Do you remember about a month ago when I first complained about being an underpaid journalist? You joined my father in the knowing chuckle of someone saying, "You could've been an accountant." Let's ignore the cliches about hindsight for a second, while I present to you homes that neither you nor my father can afford in this month's edition of "How are there so many rich people in Dallas?"
4939 Manson Court Does anyone ever really need 10 bedrooms? Apparently not, because this home has been on the market for 448 days. It costs $29.5 million, which according to Zillow is eleven thousand percent more than the average Preston Hollow home. Here's some perspective: One time, my brother-in-law took my sister to dinner at Abacus. To this day he complains about that $400 dinner. For the cost of the above home, he could eat at Abacus 73,750 times. That's three times a day for an average person's life. And just for the record, I'm single, don't own a home and have never eaten at Abacus. Do with that what you will, Dallas bachelors.
9806 Inwood Road Mandalay, Tara, Monticello, Versailles, Camelot. Fancy houses deserve equally fancy names. This beauty has six bedrooms, 10 baths and calls itself Dans Bois Crte. No, not Dance Boy Court. If you want to live here, you're going to have to adopt a French accent and hire a butler named Rodney. Oh, and you'll have to shell out $19.5 million. Pas cher, oui?
4644 Park Ln. That picture is a real photo meant to "show off" this $18.3 million estate on Park Lane. Normally I wouldn't make fun of someone for making such sad choices, but this 1930's mansion sits on 8.4 wooded acres. And because $18.3 million. Browsing these atrocious photosis bound to be one of the saddest things you'll do today.
4009 W. Lawther Drive Perhaps the most newsworthy item on this list, which is otherwise a total waste of your time, is that this house is still on the market. Let's revisit the downstairs Bowling Alley/Olympic size swimming pool/private putting green/10 acres on Bachman Creek dream house. It's only $19 million. That makes the mortgage payment only slightly more than my net worth.
9639 Hollow Way Rd. There's a rather steep drop off with this Preston Hollow home. If I were to tap into the knowledge I have as a recently self-appointed real estate aficionado, I would admit that this one does seem $6 million less impressive than the previous homes. Only six bedrooms? What is this, Detroit? No, it's not. It's Dallas, by god, where D Magazine tells its readers what $2 million buys you. And if we're being honest, Hollow Way, those $2 million homes look as impressive as you do.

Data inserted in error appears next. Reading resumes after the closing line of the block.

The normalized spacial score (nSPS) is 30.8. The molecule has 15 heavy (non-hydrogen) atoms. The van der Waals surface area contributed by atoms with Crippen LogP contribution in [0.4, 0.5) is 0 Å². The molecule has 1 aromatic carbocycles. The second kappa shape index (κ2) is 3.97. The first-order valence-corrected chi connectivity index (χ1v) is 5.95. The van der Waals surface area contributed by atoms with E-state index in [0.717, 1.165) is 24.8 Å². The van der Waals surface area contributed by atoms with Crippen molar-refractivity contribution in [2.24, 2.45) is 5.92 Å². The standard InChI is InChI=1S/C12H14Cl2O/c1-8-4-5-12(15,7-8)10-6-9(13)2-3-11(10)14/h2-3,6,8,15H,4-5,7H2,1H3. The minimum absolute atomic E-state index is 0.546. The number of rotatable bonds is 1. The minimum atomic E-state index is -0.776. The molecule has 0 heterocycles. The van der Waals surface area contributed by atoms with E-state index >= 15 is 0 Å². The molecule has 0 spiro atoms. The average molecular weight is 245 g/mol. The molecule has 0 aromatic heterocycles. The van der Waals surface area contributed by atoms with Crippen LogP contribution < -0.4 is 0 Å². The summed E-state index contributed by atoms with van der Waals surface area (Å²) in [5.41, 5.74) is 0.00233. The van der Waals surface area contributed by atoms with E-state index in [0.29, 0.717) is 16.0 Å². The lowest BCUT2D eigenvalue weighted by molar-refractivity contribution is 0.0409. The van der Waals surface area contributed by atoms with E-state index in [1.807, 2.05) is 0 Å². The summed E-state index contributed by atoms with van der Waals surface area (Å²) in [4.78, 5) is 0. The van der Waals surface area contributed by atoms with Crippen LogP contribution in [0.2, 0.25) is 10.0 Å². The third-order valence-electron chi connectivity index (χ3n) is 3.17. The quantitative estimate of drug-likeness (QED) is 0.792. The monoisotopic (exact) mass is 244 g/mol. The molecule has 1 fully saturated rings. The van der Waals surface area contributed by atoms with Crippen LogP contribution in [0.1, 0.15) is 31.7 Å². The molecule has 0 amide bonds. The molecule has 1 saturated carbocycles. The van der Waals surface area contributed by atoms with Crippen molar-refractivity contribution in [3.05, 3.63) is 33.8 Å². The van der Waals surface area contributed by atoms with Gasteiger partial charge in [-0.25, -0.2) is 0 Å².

4650 Meadowood Rd. This house is situated in a "park like setting." And while I'm not sure what that means, it does have six bedrooms, nine bathrooms, and "extensive custom appointments." Again, I'm pretty lost on the lingo, but if I had $8.9 million I'd live in this house for that bright red wallpaper alone.
4511 Watauga Rd. Take a good look at that photo and then forget it as quickly as you can. Never again will you see a fireplace next to a bathtub. Nothing says luxury quite like capping off a long day at the country club with a bubble bath, some smooth jazz and the crackle of a wood-burning fireplace. But the house costs $7.5 million, so you should probably just block out the fact that for some people in the world, that dream is a reality.
Keep the Dallas Observer Free... Since we started the Dallas Observer, it has been defined as the free, independent voice of Dallas, and we would like to keep it that way. Offering our readers free access to incisive coverage of local news, food and culture. Producing stories on everything from political scandals to the hottest new bands, with gutsy reporting, stylish writing, and staffers who've won everything from the Society of Professional Journalists' Sigma Delta Chi feature-writing award to the Casey Medal for Meritorious Journalism. But with local journalism's existence under siege and advertising revenue setbacks having a larger impact, it is important now more than ever for us to rally support behind funding our local journalism. You can help by participating in our "I Support" membership program, allowing us to keep covering Dallas with no paywalls.